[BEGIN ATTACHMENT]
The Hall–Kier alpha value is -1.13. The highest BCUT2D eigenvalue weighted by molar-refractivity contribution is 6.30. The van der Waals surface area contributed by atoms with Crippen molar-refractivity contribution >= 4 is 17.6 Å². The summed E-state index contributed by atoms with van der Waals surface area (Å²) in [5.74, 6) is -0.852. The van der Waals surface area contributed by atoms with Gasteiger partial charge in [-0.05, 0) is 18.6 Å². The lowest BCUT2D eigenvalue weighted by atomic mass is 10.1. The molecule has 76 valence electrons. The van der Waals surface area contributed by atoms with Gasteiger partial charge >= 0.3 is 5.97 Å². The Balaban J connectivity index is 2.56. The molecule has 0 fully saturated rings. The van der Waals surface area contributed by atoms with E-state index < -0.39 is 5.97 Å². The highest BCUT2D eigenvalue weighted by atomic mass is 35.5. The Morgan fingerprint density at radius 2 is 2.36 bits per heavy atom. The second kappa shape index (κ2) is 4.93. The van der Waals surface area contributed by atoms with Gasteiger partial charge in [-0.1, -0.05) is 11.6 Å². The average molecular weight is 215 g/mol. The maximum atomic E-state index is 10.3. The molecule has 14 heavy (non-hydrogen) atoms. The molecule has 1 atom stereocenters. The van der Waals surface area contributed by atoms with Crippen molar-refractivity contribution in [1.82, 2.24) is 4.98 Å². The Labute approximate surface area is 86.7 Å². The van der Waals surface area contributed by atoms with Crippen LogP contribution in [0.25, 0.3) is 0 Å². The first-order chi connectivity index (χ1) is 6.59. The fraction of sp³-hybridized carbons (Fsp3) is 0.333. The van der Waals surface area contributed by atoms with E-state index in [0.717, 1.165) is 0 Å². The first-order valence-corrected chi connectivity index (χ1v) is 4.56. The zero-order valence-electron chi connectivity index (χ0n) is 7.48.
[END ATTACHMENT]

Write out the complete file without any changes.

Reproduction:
The Hall–Kier alpha value is -1.13. The highest BCUT2D eigenvalue weighted by molar-refractivity contribution is 6.30. The van der Waals surface area contributed by atoms with Crippen molar-refractivity contribution >= 4 is 17.6 Å². The summed E-state index contributed by atoms with van der Waals surface area (Å²) in [5.74, 6) is -0.852. The van der Waals surface area contributed by atoms with Gasteiger partial charge in [-0.05, 0) is 18.6 Å². The lowest BCUT2D eigenvalue weighted by atomic mass is 10.1. The molecule has 76 valence electrons. The van der Waals surface area contributed by atoms with Gasteiger partial charge >= 0.3 is 5.97 Å². The Balaban J connectivity index is 2.56. The molecule has 0 fully saturated rings. The van der Waals surface area contributed by atoms with E-state index < -0.39 is 5.97 Å². The highest BCUT2D eigenvalue weighted by atomic mass is 35.5. The Morgan fingerprint density at radius 2 is 2.36 bits per heavy atom. The second kappa shape index (κ2) is 4.93. The van der Waals surface area contributed by atoms with Gasteiger partial charge in [-0.1, -0.05) is 11.6 Å². The average molecular weight is 215 g/mol. The maximum atomic E-state index is 10.3. The molecule has 14 heavy (non-hydrogen) atoms. The molecule has 1 atom stereocenters. The van der Waals surface area contributed by atoms with Crippen molar-refractivity contribution in [1.82, 2.24) is 4.98 Å². The Labute approximate surface area is 86.7 Å². The van der Waals surface area contributed by atoms with Crippen LogP contribution in [0.25, 0.3) is 0 Å². The first-order chi connectivity index (χ1) is 6.59. The fraction of sp³-hybridized carbons (Fsp3) is 0.333. The van der Waals surface area contributed by atoms with E-state index in [0.717, 1.165) is 0 Å². The first-order valence-corrected chi connectivity index (χ1v) is 4.56. The zero-order valence-electron chi connectivity index (χ0n) is 7.48.